update: I think the time on this blog is all messed up–I posted this at 12:15 am.  Also, I am still at work…

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movie musicals

July 8, 2007 at 4:05 am (hear, watch)

I love musicals. That’s the first important point. I love them when I go see them live, or listen to the albums, or watch movie musicals (except the movie of The Producers–that was awful). I was raised on The Sound of Music, Fiddler on the Roof, My Fair Lady, West Side Story, and The Music Man. I also get really sad whenever I watch a musical because my dream job is to star in a musical (on Broadway, but really community theater would be cool too), except I can’t sing, dance, or act…

Anyway, part of what I love about musicals is their over-the-topness. One of my favorite musical scenes ever is the “Roxanne” tango scene in Moulin Rouge that intercuts among multiple characters, locations, and songs. (You have to watch all the way to the end to get to the full frenzy.)

Last weekend I saw the Irish movie Once, which is the antithesis of any elaborate or expensive or complicatedly choreographed musical. Music plays a huge role, but no one bursts out into song unnaturally. The two main characters are The Guy, a street musician, and The Girl, a Czech immigrant who plays piano in a music store for an hour a day. They team up and (pardon the expression) make beautiful music together. Unfortunately, I saw the film in a theater with bad speakers, but the songs are gorgeous (and written and performed by the two stars, Glen Hansard and Marketa Irglova. Hear some of them here). Anyone who just can’t buy “normal,” “cheesy” musicals should check out this low-key but affecting movie (see the trailer below. It gives away one plot point that I wish it didn’t, but trailers have the unfortunate habit of doing that).

As a side note, watching this movie I discovered that I now understand Spanish better than heavily Irish-accented English.

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Beautiful people

July 3, 2007 at 7:20 am (look)

When I was younger, I taught myself to draw by copying pictures of celebrities out of magazines. I still have a folder full of pencil sketches of Alicia Silverstone circa Clueless, Gwen Stefani circa Tragic Kingdom, Christy Turlington from an Oui Perfume ad, and tons more. As I got older and learned more about art, I tried (and still try) to be more conceptual, to push my art farther and make it challenging and arresting…but really, I just want to draw people. (I suppose the real success would be to draw challenging and arresting portraits, like these–go to “selected works” then “drawings”.)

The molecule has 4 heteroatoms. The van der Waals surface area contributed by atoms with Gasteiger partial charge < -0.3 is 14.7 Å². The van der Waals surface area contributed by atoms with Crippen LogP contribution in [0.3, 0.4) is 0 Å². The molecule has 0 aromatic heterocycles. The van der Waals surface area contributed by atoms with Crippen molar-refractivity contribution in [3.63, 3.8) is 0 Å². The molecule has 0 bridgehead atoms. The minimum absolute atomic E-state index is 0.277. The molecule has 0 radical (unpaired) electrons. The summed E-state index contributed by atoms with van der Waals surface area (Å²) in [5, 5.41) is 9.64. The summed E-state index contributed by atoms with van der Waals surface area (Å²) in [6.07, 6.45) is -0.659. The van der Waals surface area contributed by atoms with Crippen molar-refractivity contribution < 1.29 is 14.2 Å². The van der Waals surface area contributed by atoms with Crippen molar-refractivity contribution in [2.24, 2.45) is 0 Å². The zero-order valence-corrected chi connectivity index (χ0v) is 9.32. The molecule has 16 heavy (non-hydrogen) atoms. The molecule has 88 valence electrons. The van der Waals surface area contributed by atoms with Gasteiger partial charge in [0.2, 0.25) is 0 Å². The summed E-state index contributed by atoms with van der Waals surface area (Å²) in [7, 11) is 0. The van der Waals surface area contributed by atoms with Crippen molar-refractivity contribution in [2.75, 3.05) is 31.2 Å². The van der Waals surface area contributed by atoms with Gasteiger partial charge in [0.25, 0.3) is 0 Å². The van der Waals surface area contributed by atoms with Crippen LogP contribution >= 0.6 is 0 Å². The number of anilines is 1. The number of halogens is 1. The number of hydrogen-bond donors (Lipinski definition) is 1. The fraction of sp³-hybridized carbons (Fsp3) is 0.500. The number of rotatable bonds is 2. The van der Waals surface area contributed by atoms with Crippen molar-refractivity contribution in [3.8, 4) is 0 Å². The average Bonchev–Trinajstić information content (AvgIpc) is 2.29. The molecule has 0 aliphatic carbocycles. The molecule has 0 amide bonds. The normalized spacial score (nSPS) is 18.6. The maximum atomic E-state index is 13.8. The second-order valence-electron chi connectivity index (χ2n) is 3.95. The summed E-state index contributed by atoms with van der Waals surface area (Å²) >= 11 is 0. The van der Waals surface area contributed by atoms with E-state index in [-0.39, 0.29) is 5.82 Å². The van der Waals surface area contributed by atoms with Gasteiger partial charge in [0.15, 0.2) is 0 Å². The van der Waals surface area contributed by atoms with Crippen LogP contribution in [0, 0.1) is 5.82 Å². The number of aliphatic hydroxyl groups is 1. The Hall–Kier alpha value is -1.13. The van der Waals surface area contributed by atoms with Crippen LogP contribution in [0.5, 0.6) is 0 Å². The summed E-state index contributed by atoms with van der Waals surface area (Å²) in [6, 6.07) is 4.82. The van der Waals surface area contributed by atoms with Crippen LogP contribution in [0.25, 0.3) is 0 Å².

Here are some portraits by one of the most successful modern figurative artists, Elizabeth Peyton. She got famous in the mid-90s with her colorful paintings and drawings of her friends and celebrities like the Gallagher brothers from Oasis, Kurt Cobain, Princes Harry and William, and Eminem. Her work is simple but disarming–often close-ups that strip away the glitz and show both the vulnerability of her subjects and her admiration of their beauty. Most importantly, Peyton helped reintroduce people as legitimate subjects for serious art. Admittedly her pieces start to blur together after awhile because most of her friends are skinny and androgynous and brunette, but I when I flipped through this book of her work I was still engaged after 200 pages. Enjoy.




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Obsession of the week

July 2, 2007 at 12:13 am (hear)

Ok, so by now it has actually stretched on to about a month. But check out this jazzy, sultry song, Eau de Toilette by Emily Haines (member of Metric), and you’ll understand–it’s dangerously catchy, despite not having a chorus. The song is from her self-released solo album from 1996 that is now really hard to find (wikipedia says copies on eBay go for several hundreds of dollars, although there are none listed for sale now), and apparently she asked fans who had copies of it to not distribute it on the internet. Oops. So now I feel a little bad, but it’s only one song–and it’s damn good.


Also, to make up for violating her wishes, I’ll promote her new solo album (yay!) that comes out July 24.